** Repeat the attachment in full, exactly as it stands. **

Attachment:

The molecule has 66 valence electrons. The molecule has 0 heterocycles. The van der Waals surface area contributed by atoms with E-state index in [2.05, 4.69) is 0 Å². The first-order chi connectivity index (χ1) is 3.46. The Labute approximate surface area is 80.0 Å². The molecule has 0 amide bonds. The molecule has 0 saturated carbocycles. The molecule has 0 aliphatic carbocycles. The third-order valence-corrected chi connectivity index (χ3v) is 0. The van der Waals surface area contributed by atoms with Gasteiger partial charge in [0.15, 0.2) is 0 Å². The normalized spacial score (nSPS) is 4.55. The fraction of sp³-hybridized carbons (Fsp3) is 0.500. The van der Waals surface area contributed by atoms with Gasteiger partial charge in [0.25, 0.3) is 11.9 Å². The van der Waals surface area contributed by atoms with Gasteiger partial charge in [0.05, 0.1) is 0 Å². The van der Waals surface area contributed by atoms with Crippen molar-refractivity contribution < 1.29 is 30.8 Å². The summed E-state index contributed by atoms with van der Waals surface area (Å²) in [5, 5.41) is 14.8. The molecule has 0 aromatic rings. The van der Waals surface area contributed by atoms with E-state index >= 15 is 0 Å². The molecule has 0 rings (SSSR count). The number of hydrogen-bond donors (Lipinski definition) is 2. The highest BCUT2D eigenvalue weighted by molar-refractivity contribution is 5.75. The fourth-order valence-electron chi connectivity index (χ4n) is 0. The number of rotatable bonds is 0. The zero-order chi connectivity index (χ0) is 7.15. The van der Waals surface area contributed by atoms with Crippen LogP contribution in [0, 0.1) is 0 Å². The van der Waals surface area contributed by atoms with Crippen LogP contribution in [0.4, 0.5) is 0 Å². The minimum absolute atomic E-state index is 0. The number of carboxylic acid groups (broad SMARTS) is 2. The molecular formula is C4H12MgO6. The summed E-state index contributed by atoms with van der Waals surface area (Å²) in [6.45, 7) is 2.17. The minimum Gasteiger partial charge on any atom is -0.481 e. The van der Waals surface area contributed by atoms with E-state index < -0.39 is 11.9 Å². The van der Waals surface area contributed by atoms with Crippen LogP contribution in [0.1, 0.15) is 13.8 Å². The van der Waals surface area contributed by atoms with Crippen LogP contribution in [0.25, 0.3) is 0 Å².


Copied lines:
The molecule has 66 valence electrons. The molecule has 0 heterocycles. The van der Waals surface area contributed by atoms with E-state index in [2.05, 4.69) is 0 Å². The first-order chi connectivity index (χ1) is 3.46. The Labute approximate surface area is 80.0 Å². The molecule has 0 amide bonds. The molecule has 0 saturated carbocycles. The molecule has 0 aliphatic carbocycles. The third-order valence-corrected chi connectivity index (χ3v) is 0. The van der Waals surface area contributed by atoms with Gasteiger partial charge in [0.15, 0.2) is 0 Å². The normalized spacial score (nSPS) is 4.55. The fraction of sp³-hybridized carbons (Fsp3) is 0.500. The van der Waals surface area contributed by atoms with Gasteiger partial charge in [0.25, 0.3) is 11.9 Å². The van der Waals surface area contributed by atoms with Gasteiger partial charge in [0.05, 0.1) is 0 Å². The van der Waals surface area contributed by atoms with Crippen molar-refractivity contribution < 1.29 is 30.8 Å². The summed E-state index contributed by atoms with van der Waals surface area (Å²) in [5, 5.41) is 14.8. The molecule has 0 aromatic rings. The van der Waals surface area contributed by atoms with E-state index >= 15 is 0 Å². The molecule has 0 rings (SSSR count). The number of hydrogen-bond donors (Lipinski definition) is 2. The highest BCUT2D eigenvalue weighted by molar-refractivity contribution is 5.75. The fourth-order valence-electron chi connectivity index (χ4n) is 0. The number of rotatable bonds is 0. The zero-order chi connectivity index (χ0) is 7.15. The van der Waals surface area contributed by atoms with Crippen LogP contribution in [0, 0.1) is 0 Å². The van der Waals surface area contributed by atoms with Crippen LogP contribution in [0.4, 0.5) is 0 Å². The minimum absolute atomic E-state index is 0. The number of carboxylic acid groups (broad SMARTS) is 2. The molecular formula is C4H12MgO6. The summed E-state index contributed by atoms with van der Waals surface area (Å²) in [6.45, 7) is 2.17. The minimum Gasteiger partial charge on any atom is -0.481 e. The van der Waals surface area contributed by atoms with E-state index < -0.39 is 11.9 Å². The van der Waals surface area contributed by atoms with Crippen LogP contribution in [0.1, 0.15) is 13.8 Å². The van der Waals surface area contributed by atoms with Crippen LogP contribution in [0.25, 0.3) is 0 Å².